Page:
It took the FBI 5 weeks to find some box cutters that Nathaniel Heatwole hid aboard two Southwest Airlines jets, despite an email he sent to federal authorities alerting them to his actions. Aside from the obvious security concerns, this brings to my mind the really nifty concept of attractors and strange attractors, and is an excellent example of an attractor in real life. What's an attractor?
The basic idea behind an attractor is that a dynamic system will tend toward certain states as time goes on. The simplest form of an attractor is the point attractor. Consider a normal pendulum, it doesn't matter where you release it from, it will always come to rest in the same position, perpindicular to the ground. This state is the attractor for the system.From another story, it appears that the box cutters were simply hidden in a compartment in the airplane bathrooms. We've all seen the compartments, I imagine; there are several panels in those bathrooms that all look removable. But we've never opened them, and have probably not even wondered what they're for. Heatwole told the authorities exactly which planes to search, but it still took them 5 weeks to find the knives because they were hidden outside the areas the searchers were attracted to, for whatever reason.
Strange attractors are like normal attractors, except that they're chaotic. Chaotic systems never revisit a point they've been to previously, so you may wonder how such a system could have an attractor at all -- well, it can't, but it can have a strange attractor. A chaotic system may never return to an exact previous position, but it can go to a position that's similar to a previous position (and much depends on how you define "similar", which in turn depends on the system in question).
Human behavior is (arguably) chaotic -- it's immensely dependent on initial conditions, and tiny changes in our inputs can yield drastically different outputs. If I happen to get a piece of dust in my eye, I may twitch, stub my toe, decide not to walk to lunch, and avoid getting hit by a car. Nevertheless, humans often behave in ways that are very similar to their past behavior, and we are often quite predictable. Our patterns, movements, thoughts, and life can be seen together as a giant strange attractor that represents the most likely state of our being and that describes our operational progression through time.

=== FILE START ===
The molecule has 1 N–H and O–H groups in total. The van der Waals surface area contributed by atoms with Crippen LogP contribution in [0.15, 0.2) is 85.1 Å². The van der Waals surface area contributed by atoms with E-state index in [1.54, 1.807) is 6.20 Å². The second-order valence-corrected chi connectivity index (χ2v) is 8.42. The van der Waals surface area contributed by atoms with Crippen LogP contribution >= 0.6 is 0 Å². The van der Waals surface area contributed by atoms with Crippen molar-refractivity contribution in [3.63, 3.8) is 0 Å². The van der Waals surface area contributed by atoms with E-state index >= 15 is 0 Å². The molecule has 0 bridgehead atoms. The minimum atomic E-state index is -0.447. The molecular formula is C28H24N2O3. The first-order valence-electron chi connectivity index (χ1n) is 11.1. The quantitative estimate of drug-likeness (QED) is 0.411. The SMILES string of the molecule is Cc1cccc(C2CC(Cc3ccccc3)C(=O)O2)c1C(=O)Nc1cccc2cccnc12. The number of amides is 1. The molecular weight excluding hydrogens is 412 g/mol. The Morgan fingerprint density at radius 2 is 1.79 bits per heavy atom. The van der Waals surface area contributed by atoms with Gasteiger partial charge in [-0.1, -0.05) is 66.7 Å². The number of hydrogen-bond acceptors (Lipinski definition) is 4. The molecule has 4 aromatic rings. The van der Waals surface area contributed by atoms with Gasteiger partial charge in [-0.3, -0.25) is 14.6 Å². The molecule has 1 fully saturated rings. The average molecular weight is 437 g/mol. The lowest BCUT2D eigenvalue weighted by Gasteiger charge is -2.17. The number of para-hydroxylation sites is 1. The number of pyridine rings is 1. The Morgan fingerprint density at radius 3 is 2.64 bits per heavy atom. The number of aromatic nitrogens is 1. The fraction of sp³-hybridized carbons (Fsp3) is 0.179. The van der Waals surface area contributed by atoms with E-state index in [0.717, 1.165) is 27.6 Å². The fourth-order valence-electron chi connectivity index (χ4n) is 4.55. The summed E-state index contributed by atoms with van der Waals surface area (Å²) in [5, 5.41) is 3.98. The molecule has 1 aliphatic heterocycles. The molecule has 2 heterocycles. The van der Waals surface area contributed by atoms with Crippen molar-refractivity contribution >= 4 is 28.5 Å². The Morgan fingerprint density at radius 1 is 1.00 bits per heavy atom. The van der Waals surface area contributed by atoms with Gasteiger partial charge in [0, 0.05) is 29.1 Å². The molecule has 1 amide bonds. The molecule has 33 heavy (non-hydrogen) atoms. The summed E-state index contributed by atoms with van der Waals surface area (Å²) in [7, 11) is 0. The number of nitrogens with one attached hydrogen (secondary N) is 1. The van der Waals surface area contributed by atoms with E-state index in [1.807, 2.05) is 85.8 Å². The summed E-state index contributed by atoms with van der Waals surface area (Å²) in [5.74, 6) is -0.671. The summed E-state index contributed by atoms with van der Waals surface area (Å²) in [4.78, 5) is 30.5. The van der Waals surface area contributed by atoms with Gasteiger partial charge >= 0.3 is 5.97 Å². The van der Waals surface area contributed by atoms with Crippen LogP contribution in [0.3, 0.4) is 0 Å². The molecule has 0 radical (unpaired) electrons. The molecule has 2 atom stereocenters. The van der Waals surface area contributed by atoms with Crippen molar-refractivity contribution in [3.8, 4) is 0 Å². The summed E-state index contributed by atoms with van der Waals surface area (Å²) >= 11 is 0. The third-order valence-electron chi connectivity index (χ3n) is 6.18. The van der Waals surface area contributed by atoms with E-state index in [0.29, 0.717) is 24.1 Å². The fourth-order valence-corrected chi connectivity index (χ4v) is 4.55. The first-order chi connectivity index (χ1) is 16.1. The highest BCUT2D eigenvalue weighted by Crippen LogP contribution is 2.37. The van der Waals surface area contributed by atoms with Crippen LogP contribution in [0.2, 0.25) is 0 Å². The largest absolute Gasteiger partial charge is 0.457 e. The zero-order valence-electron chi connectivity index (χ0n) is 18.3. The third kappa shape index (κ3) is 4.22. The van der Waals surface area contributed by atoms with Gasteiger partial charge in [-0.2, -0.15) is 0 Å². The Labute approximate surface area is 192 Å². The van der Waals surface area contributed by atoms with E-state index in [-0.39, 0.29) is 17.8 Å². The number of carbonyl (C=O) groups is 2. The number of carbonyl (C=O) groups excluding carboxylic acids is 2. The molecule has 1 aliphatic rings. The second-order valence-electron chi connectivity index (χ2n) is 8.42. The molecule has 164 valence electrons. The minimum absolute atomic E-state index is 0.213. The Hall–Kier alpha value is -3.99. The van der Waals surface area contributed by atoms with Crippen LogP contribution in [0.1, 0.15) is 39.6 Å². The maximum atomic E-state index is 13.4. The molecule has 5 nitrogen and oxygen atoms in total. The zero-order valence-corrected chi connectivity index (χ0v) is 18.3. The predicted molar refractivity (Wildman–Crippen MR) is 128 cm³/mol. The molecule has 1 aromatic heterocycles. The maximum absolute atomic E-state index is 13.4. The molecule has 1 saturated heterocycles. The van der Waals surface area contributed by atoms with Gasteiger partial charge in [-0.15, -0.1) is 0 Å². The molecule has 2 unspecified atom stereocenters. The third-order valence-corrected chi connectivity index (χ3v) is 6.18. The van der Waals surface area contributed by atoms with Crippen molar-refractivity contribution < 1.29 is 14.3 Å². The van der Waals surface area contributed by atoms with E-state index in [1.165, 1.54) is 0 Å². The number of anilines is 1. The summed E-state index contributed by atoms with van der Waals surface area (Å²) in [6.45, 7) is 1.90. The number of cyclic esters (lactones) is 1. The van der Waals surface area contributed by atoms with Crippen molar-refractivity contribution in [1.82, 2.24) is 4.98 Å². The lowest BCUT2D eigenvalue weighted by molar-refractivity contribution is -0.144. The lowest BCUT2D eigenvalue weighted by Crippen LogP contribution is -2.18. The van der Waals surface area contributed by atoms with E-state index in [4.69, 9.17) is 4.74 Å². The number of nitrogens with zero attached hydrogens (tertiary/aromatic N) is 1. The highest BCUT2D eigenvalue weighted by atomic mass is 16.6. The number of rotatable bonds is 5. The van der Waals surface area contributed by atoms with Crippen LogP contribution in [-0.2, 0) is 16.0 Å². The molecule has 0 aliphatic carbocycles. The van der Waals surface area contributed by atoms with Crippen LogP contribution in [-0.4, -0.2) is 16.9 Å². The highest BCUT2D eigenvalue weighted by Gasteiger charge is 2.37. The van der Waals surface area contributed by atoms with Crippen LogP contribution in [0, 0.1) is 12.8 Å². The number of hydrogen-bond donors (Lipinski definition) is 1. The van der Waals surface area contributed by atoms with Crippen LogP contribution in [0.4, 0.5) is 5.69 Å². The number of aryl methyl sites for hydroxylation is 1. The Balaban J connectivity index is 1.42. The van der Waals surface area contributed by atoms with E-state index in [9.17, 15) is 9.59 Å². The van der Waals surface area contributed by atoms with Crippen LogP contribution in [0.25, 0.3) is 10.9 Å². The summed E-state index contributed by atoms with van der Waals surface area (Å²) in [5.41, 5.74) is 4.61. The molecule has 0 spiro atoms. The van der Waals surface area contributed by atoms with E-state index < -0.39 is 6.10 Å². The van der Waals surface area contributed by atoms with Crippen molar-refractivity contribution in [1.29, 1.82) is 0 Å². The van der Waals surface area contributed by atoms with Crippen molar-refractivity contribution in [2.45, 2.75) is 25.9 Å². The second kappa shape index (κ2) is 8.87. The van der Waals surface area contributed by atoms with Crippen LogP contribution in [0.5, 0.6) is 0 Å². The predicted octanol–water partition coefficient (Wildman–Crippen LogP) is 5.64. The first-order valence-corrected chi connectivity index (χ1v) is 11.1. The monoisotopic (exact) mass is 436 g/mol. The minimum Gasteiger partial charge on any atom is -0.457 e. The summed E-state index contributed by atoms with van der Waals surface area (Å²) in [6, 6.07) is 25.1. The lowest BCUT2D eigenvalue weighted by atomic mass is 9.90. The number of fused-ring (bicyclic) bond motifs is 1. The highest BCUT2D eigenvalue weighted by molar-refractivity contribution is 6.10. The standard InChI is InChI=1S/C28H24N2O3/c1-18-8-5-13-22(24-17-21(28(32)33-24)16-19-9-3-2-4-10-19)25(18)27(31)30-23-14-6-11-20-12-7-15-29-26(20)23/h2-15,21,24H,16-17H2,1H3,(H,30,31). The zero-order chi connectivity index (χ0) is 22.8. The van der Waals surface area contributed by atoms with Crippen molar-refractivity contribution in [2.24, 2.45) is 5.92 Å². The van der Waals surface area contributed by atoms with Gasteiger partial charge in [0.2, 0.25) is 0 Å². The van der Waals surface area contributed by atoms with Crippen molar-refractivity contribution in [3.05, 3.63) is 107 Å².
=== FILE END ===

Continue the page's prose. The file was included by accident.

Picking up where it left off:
Consider your movement patterns through your house. There are probably several areas where you spend the vast majority of your time -- such as the bed, the couch, the bathroom, the computer -- and the rest of your house may be rather sparsely visited. How often do you peer into the crawlspace under the floor, or go up into the attic? How often does the crevice behind the fridge see the light of day? How often do you open that cabinet over the oven? Maybe once a year, or maybe less than that.
If you were to draw a map of your house and trace your movements over the course of a month, you'd probably see that 75% of the floorspace was completely untouched, and that 95% of the volume enclosed by your house did not ever contain a human being. We look at the corners of our rooms from time to time, but we never go up into them. You see the ceiling every day, but when was the last time you touched it? Even when we lose something and we say we've looked everywhere, we know that's just a turn of phrase. We haven't looked under the carpet, or behind the shelves, or inside the TV. But we shouldn't have to, because our car keys are not going to be inside the TV -- that location isn't a high-frequency part of the strange attractor that represents the movement of our keys.
Similarly, thousands of people rode the Southwest jets over the 5 weeks the box cutters were hidden in the bathrooms, but no one found them because no one ever opens those compartments. They're 6 inches from your head when you wash your hands, but a million miles away conceptually.
Similar strange attractors can be found in almost everything, if you want to search them out. Consider the various ideologies that divide humanity, and that 90% of people believe in one of maybe a half-dozen religious systems. There are all sorts of reasons, but the system is so complicated and chaotic that it's impossible to fully describe. In all likelihood, no two people hold exactly identical religious beliefs, but the vast majority are similar enough that they can be easily clustered into just a few buckets.
Strange attractors are everywhere, and by recognizing and studying the attractors that describe our own behavior we can get a better understanding of how we are, and why we are.